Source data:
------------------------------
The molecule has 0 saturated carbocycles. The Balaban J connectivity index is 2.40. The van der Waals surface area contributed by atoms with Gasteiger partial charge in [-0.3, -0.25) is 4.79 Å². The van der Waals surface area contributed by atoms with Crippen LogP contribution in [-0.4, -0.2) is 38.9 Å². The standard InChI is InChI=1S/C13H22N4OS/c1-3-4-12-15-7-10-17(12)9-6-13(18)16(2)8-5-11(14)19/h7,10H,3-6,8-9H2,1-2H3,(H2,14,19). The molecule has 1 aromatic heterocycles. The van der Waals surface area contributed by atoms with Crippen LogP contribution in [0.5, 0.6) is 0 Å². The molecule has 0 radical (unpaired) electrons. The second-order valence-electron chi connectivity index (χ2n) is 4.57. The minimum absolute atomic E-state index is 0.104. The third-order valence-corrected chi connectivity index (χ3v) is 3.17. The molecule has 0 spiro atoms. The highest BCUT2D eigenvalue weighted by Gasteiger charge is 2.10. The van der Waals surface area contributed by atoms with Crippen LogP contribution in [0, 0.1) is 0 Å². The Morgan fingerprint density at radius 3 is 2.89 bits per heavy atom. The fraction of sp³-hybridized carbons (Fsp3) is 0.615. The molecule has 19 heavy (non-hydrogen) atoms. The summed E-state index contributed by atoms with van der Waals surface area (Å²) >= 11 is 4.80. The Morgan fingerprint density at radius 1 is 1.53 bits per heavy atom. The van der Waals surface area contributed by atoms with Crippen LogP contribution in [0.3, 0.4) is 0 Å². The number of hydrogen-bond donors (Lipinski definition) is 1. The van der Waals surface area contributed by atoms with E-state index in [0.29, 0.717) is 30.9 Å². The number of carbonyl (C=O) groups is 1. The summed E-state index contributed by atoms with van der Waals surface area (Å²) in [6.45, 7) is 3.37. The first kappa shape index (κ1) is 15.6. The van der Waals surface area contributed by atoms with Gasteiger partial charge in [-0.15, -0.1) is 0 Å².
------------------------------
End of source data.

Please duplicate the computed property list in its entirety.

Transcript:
The molecule has 0 saturated carbocycles. The Balaban J connectivity index is 2.40. The van der Waals surface area contributed by atoms with Gasteiger partial charge in [-0.3, -0.25) is 4.79 Å². The van der Waals surface area contributed by atoms with Crippen LogP contribution in [-0.4, -0.2) is 38.9 Å². The standard InChI is InChI=1S/C13H22N4OS/c1-3-4-12-15-7-10-17(12)9-6-13(18)16(2)8-5-11(14)19/h7,10H,3-6,8-9H2,1-2H3,(H2,14,19). The molecule has 1 aromatic heterocycles. The van der Waals surface area contributed by atoms with Crippen LogP contribution in [0.5, 0.6) is 0 Å². The molecule has 0 radical (unpaired) electrons. The second-order valence-electron chi connectivity index (χ2n) is 4.57. The minimum absolute atomic E-state index is 0.104. The third-order valence-corrected chi connectivity index (χ3v) is 3.17. The molecule has 0 spiro atoms. The highest BCUT2D eigenvalue weighted by Gasteiger charge is 2.10. The van der Waals surface area contributed by atoms with Crippen LogP contribution in [0, 0.1) is 0 Å². The Morgan fingerprint density at radius 3 is 2.89 bits per heavy atom. The fraction of sp³-hybridized carbons (Fsp3) is 0.615. The molecule has 19 heavy (non-hydrogen) atoms. The summed E-state index contributed by atoms with van der Waals surface area (Å²) >= 11 is 4.80. The Morgan fingerprint density at radius 1 is 1.53 bits per heavy atom. The van der Waals surface area contributed by atoms with Crippen LogP contribution in [0.3, 0.4) is 0 Å². The number of hydrogen-bond donors (Lipinski definition) is 1. The van der Waals surface area contributed by atoms with E-state index in [0.29, 0.717) is 30.9 Å². The number of carbonyl (C=O) groups is 1. The summed E-state index contributed by atoms with van der Waals surface area (Å²) in [6.45, 7) is 3.37. The first kappa shape index (κ1) is 15.6. The van der Waals surface area contributed by atoms with Gasteiger partial charge in [-0.15, -0.1) is 0 Å².